Gathered goose eggs with brown hen's egg.

Then all goes strangely quiet. The females spend all day on their nests, getting off once in the morning for a quick bath and a meal, snatching frantically at the grass, a noisy trot around the house, a quick plunge in the bath, preening briefly and literally running back to the nest. Then total quiet 'till late afternoon, (feeding time) for another quick break, all in a hurry with noisy males in attendance.

The males sit for hours, waiting, quietly, preening and eating a little then after a barely audible signal from the nest, suddenly erupting into a deafening chorus, calling loudly and running to greet the females, who have carefully covered their eggs with grass and downy feathers before emerging for 5 minutes or so. This goes on for about a month.


When the first breeding season came around the geese were only a year old and showed no inclination to mate. I more or less let them do their own thing and merely observed. The second year they mated, or should I say Sebastapol mated with both females. So the first generation, Ping, Bling and Wing were probably Sebastapol's.

All the geese become quite aggressive once the eggs are laid and approaching them is a bit nerve-wracking. Their eyes have a wild stare and no longer show any recognition of my benign intentions. The males stand guard near the nests and greet me with much hissing and threatening gestures, all tameness gone, ready to attack. The females also hiss with swaying necks while flattening themselves on their nests. They remind me of snakes ready to strike. When I turn away the males, emboldened by my retreat, charge up behind me. If I start to run away they will give chase and actually attack, grabbing the backs of my legs. Luckily I wear long rubber boots and thick trousers which make these attacks amusing rather than painful. They soon release their hold if I stop, show no alarm and no reaction.

Closing in for attack


Because they had chosen to nest so near the house beside the driveway, I had to pass by them several times a day and sure enough after several days I could stay calm when walking among them. This seemed to prevent actual attacks although not the aggressive postures. Some of Gerties' eggs were infertile and two exploded under her, covering her underside, the other eggs and the nest with a putrid yellow slime. The smell was disgusting and she stood a few feet from the nest unwilling to resume sitting, so when she went off to have a bath I removed them, washed them and replaced them, cleaning up the nest as best I could by removing the broken eggshells and laying fresh grass over the sticky mess. This worked well until a day later another egg exploded and she gave up sitting completely. The infertile eggs were probably due to youthful inexperience, enthusiasm rather than accuracy in mating technique.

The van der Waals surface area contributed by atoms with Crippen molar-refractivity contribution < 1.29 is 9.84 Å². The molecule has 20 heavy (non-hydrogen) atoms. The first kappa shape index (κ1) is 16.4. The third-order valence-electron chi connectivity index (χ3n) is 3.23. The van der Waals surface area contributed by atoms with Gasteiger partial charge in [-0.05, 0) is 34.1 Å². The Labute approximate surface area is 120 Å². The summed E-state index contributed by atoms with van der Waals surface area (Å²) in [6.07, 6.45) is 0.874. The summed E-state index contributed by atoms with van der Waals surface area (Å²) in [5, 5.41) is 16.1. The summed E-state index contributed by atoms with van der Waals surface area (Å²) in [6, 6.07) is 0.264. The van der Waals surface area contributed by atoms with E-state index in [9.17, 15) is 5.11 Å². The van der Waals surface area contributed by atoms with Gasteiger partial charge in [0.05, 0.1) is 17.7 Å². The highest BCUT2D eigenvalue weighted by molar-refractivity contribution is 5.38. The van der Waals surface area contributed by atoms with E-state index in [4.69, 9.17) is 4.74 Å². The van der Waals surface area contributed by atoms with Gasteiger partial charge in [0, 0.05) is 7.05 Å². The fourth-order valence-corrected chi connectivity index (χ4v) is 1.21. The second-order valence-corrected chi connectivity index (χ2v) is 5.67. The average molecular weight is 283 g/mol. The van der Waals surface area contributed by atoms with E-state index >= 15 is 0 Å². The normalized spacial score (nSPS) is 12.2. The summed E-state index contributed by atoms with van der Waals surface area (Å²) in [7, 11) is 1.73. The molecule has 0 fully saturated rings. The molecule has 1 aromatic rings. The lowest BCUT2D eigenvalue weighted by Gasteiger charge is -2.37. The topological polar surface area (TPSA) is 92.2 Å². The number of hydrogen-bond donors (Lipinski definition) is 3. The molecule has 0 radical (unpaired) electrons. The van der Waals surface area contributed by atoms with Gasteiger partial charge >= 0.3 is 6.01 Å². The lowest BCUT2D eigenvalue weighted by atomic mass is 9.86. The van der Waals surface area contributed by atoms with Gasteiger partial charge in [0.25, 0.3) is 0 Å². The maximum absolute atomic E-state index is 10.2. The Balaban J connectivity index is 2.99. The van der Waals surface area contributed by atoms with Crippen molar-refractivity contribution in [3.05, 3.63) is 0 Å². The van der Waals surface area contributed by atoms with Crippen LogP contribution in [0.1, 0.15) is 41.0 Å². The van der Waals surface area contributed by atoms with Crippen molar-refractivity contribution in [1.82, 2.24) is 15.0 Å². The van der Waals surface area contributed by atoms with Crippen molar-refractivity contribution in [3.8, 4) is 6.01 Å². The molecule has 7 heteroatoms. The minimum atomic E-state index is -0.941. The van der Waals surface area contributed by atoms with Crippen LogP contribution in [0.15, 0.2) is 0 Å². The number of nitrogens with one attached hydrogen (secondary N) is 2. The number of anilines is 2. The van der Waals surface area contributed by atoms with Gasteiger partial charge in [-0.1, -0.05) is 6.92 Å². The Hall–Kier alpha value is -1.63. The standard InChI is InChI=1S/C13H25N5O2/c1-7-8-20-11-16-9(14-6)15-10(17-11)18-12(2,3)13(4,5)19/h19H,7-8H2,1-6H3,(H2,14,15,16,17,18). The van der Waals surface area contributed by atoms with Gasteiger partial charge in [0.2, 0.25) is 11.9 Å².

Ping and Bling were hatched in a cardboard box with a thick towel over a hot waterbottle after I listened to the eggs that I had removed and heard a faint, hesitant tapping coming from within. I knew they must be very close to hatching and sure enough after a few days of constant warmth and regular handling, both eggs developed cracks at one end. After much waiting and a little help from me, picking off some of the cracked shell, two heads on long necks emerged, one from the end of each egg, looking remarkably like twin ETs. They greeted me, wide eyed with green-yellow slicked back feathers and constant peeping as their swivelling heads followed me round the room. I found out later that the mother takes baths at least twice a day to keep the shells moist, making them softer and easier to break out of. These two were trapped for a couple of days in their rock hard eggs with just their heads poking out until I lost patience and carefully broke them out by hand. By this time their feathers had dried and fluffed out making them appear larger and very cute. So in spite of an earlier decision not to interfere, I had.

Two days old

A few weeks later

Well-behaved puss

I kept them in a large cardboard box lined with newspaper, a hottie wrapped in a towel at one end for sleeping and a sprinkling of grass covering the other end with water and food dishes in the corner. I noticed that they learned to drink water the next day, throwing their heads back to let the water trickle down their throats with such enthusiasm that they toppled over several times before they became better balanced and steadier on their feet. It was hard to get them to sleep until I learned that they liked their hottie quite hot. They would sprawl on top of it with a flap of towel over their heads, often with their legs sticking straight out behind, like miniature sunbathers. Food consisted of wholemeal bread soaked in milk and a few chicken pellets also soaked, with an assortment of grass stalks to chew on. Not the most natural diet for a goose, but they both ate with great gusto and both thrived, having little outings from the box, running around the kitchen and living room and tugging at everything that looked interesting, including my hair, furniture coverings and the carpet. After several weeks I realised they would soon have to move outside.

Protective enclosure for orphans